There was a hero in these efforts who risked her life. Her name was Rose Valland, a French museum employee who covertly kept track of where the Nazis shipped stolen artworks. Valland worked in the Jeu De Paume museum in Paris during the Nazi occupation, which was used as the German base of operations for the looting of Europe's art treasures. Unknown to the Nazis, Valland spoke German, and used her knowledge to record their entire operation, and when the last trains were trying to leave Paris with the last of the stolen art, she informed the resistance who were able to stop them. Rose Valland's bravery and skill, as well that of the hundreds of civilians who served in the Monuments, Fine Arts and Archives Section, risked everything in the cause of art. Because of them, civilization's artistic heritage survived the devastation of World War II.

How then shall I live?
Jesus said to his disciples, “If you love me, you will keep my commandments. And I will ask the Father, and he will give you another Advocate, to be with you forever. This is the Spirit of truth. You know him, because he abides with you, and he will be in you. I will not leave you orphaned; In a little while the world will no longer see me, but you will see me; because I live, you also will live.”
It is the promise that Jesus gives to us, that we will not be left as orphans that the Holy Spirit will abide with us in our time, in all that we do.

It is that trust and hope, that guided the life of St. Paul, who in our reading today, speaks to the inhabitants of Athens from the Areopagus. Using their own place of worship, he connects them with the faith that he has been called to tell them about.
“For `In him we live and move and have our being'; as even some of your own poets have said, `For we too are his offspring.' Since we are God's offspring, we ought not to think that the deity is like gold, or silver, or stone, an image formed by the art and imagination of mortals because he has fixed a day on which he will have the world judged in righteousness by a man whom he has appointed, and of this he has given assurance to all by raising him from the dead."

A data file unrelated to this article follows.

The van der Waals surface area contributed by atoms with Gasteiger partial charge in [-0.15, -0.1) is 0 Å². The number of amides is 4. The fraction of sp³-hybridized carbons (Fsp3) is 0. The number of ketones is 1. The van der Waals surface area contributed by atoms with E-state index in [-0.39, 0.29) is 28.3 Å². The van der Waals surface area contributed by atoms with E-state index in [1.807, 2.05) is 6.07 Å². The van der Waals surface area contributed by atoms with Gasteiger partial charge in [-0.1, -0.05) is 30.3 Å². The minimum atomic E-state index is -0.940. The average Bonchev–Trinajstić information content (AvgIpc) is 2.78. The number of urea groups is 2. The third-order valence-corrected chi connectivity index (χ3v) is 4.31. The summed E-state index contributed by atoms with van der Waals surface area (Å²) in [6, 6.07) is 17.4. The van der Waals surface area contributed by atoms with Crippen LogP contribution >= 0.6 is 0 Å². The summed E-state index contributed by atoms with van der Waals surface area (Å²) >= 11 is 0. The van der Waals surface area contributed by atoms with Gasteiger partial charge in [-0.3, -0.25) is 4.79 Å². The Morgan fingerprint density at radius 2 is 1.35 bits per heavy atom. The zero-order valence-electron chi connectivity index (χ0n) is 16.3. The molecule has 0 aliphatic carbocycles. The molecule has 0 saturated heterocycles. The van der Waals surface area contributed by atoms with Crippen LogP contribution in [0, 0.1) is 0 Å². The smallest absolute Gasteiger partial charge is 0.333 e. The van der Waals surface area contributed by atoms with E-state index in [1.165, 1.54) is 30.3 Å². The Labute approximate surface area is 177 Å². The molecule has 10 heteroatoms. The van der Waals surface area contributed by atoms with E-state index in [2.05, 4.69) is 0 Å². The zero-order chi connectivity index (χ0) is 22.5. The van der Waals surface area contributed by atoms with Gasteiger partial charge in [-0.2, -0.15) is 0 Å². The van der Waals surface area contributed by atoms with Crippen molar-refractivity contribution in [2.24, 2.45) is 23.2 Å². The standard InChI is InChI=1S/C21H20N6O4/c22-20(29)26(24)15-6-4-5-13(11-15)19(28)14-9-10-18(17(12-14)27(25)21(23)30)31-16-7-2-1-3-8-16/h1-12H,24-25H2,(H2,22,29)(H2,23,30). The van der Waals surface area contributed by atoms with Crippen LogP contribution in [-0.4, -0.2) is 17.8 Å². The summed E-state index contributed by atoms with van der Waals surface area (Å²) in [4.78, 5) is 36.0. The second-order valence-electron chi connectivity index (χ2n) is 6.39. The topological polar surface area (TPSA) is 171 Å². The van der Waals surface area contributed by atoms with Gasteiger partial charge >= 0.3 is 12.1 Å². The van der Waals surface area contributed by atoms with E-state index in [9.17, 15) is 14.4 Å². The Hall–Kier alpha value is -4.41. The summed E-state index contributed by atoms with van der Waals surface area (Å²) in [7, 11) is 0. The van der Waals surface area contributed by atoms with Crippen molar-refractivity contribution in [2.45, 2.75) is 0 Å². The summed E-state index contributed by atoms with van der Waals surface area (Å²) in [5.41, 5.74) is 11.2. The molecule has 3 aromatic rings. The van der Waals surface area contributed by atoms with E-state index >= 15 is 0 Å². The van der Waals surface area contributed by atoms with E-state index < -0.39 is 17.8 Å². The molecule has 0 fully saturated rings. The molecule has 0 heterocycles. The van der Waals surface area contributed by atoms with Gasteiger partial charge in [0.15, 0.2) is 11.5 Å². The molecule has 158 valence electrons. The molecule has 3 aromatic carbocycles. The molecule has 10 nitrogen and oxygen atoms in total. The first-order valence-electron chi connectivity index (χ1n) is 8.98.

Their worship is now connected with Jesus, for the one they worship is not to be found living in shrines made by human hands, they are to find the one who was raised by God from the dead. Not in gold, silver or stone, but God who became one of us in Jesus. It is our heritage today.

Be it on a battlefield in Europe or on Mars Hill in Greece, be it in our homes, our places of work or school or play, even today out there as we watch a parade, the question still remains, “How then shall I live?” We remember today those who knew what they were to do with their lives and we honor them. In our lives may we accept the gift that Jesus gives so that full of the Spirit, we can see our lives full of amazement, taking the world into our arms, just as Jesus did, so that at the end of our days, we do not wonder if we truly lived but indeed, know we did.

Come Holy Spirit, the Spirit of Truth our Advocate, fill the hearts of your faithful & kindle in us the fire of your love and You shall renew the face of the earth. Amen.

No comments: